By Gerald Morgan
“Herkne eek, lo, which a sharp word for the nones.”
Readers of Chaucer’s Wife of Bath’s Prologue (c. 1395) will recall the contempt with which the Wife of Bath dismisses the arguments of St Jerome, that archpriest of medieval anti-feminism, on the question of second and subsequent marriages. And rightly so. Jerome’s harsh and inhumane polemic is empty of intellectual substance. One might have thought that the cause of women in the Christian churches would have advanced somewhat since the end of the fourteenth century.
Those who were present at the launch in the Synge Theatre on 29 October of Dr Florence Craven’s pioneering study on the attitudes of Roman Catholic and Protestant Irish women might have some grounds for optimism. To the proposition “It would only be fair to let women become priests/ministers on an equal footing with men”, 95.3 percent of the Protestant women respondents and 83.6 percent of the Roman Catholic women respondents agreed. And to the related statement, “I’m not too keen on the idea of women clergy”, 95.5 percent of Protestant women respondents and 75.3 percent of Roman Catholic women respondents disagreed. The Mná na hÉireann are virtually of one voice. The issue of the ordination of women would seem to be a settled issue.
As chance would have it, Dr Craven’s rational presentation of women’s views in the Irish Churches was followed (even to my astonishment) by the hysteria in the headline of the London Times on the following Wednesday (3 November), namely, “Campaign for women bishops ‘is like 1939’”.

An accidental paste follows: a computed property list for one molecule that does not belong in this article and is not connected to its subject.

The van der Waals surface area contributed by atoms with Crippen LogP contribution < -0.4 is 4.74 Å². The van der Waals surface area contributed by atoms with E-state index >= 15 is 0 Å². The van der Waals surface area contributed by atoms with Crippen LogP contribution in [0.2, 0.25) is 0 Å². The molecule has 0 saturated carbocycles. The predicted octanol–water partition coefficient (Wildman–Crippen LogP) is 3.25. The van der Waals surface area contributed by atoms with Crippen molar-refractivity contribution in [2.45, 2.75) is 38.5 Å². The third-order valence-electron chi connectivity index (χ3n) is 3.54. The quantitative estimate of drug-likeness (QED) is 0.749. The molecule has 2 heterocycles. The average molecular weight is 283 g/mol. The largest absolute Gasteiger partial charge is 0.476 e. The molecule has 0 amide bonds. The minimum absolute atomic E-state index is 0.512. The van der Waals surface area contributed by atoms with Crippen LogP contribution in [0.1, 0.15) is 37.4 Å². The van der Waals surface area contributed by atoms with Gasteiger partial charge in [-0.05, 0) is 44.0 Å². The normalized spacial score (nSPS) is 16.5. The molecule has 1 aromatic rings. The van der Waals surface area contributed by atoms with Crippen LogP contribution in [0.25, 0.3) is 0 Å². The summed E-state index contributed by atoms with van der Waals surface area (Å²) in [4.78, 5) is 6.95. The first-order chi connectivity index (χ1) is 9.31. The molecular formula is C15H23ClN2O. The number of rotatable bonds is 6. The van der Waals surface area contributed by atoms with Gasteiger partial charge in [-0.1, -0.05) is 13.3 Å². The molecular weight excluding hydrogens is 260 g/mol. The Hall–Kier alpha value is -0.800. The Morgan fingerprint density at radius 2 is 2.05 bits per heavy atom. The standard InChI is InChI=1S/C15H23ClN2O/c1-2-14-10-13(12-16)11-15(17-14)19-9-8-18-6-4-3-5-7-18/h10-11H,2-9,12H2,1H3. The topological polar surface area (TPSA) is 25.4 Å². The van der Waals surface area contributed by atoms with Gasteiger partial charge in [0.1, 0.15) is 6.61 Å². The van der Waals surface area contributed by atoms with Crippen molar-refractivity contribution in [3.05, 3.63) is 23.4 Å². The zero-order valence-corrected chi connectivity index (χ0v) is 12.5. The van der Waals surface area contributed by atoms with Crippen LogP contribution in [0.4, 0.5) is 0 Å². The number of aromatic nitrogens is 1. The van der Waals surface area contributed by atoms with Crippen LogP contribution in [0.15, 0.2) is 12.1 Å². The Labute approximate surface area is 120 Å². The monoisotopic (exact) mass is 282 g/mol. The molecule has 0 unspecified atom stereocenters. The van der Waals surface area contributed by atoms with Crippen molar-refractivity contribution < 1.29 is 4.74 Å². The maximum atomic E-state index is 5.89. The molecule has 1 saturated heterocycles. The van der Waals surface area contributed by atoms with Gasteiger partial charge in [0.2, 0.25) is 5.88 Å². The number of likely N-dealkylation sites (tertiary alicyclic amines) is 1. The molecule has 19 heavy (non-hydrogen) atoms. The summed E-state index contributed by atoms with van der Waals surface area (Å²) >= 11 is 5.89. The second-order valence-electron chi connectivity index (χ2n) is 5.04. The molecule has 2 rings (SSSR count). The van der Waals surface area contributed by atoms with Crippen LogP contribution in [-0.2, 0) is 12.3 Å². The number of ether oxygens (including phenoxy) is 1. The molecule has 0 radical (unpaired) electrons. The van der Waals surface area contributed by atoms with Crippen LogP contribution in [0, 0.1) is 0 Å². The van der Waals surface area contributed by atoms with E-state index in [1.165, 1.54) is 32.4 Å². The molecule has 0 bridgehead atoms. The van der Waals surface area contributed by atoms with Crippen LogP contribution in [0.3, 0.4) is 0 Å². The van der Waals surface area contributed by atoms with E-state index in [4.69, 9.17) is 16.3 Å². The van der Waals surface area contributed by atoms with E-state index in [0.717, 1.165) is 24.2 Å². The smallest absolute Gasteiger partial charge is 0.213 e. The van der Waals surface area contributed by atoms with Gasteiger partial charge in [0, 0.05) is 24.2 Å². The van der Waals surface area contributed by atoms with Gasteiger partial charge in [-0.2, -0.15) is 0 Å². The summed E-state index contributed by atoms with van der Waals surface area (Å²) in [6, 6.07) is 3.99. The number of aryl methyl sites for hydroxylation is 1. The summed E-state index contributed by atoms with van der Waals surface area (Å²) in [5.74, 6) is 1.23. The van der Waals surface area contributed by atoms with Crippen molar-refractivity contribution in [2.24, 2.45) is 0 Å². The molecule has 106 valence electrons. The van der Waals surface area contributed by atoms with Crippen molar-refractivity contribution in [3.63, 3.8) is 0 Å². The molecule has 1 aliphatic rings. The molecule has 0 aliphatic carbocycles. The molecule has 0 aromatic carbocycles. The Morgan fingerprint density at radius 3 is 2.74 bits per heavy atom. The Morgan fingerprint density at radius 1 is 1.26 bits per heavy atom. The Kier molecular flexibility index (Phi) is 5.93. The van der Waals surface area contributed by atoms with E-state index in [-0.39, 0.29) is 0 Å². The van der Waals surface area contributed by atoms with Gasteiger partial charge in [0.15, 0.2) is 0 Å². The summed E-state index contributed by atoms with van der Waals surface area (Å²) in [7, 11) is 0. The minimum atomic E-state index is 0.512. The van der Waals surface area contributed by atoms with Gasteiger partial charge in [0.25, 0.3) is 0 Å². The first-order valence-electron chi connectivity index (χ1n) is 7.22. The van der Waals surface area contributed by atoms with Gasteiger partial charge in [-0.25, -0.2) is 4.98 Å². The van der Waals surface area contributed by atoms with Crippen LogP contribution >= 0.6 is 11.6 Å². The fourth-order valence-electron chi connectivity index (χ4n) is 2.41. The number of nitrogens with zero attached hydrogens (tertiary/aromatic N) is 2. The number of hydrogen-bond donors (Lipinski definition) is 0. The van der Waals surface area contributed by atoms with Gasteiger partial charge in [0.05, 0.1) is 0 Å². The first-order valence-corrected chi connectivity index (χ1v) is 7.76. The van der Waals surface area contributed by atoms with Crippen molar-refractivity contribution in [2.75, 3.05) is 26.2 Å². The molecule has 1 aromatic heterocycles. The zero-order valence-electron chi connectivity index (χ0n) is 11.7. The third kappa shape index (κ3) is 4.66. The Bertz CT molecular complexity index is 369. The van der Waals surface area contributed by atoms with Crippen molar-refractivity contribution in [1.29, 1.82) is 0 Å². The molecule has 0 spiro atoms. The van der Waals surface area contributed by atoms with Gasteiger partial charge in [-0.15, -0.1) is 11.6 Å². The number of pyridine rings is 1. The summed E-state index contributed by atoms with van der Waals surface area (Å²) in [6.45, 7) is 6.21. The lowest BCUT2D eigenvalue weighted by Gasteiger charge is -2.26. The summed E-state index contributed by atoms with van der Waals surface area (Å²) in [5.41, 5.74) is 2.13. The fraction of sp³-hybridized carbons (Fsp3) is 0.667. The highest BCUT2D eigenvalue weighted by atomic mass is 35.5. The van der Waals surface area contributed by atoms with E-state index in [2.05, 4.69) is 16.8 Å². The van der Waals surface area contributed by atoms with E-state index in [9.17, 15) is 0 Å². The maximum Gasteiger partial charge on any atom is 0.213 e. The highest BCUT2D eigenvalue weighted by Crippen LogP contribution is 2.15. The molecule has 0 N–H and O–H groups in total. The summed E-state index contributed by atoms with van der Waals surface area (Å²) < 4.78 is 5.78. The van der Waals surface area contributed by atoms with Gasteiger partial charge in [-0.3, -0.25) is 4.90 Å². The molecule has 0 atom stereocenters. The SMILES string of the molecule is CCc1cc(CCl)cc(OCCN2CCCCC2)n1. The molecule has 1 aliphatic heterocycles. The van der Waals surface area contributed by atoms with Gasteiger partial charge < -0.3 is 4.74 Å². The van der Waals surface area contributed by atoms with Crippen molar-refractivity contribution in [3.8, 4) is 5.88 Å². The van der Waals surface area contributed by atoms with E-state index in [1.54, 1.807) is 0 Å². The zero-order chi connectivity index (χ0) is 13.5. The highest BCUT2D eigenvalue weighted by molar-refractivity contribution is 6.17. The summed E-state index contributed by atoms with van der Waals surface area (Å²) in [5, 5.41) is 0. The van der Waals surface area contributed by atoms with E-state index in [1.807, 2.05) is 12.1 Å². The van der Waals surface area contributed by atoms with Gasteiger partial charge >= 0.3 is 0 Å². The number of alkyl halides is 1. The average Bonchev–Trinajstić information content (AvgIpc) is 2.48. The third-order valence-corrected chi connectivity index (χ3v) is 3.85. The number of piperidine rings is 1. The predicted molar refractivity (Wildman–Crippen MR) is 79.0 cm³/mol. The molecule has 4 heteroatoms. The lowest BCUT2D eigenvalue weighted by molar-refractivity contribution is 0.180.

It seems that we are to view Anglo-Catholic zealots in the Church of England opposed to the ordination of women at all costs as now in the position of Jews in Hitler’s Germany. This must be as offensive to Jews as it is to Anglicans. Proponents of this preposterous and indeed sinister statement are plainly people with whom rational argument is no longer possible. Appeals to tradition by opponents of the ordination of women are merely attempts to distract attention from the real issues at stake. There can be no theological or doctrinal objection to the ordination of women. What we have here (as in the good old days of St Jerome) are anti-feminist attitudes dressed up as religious principle.
The proper response to them, now, as in 1395, is surely that of the Wife of Bath. There is something particularly odious in the spectacle of English priests deserting to Rome in order to promote the continued subjection of women.
And there is something singularly ungracious about the Church of Rome in its attempts to encourage them to do so.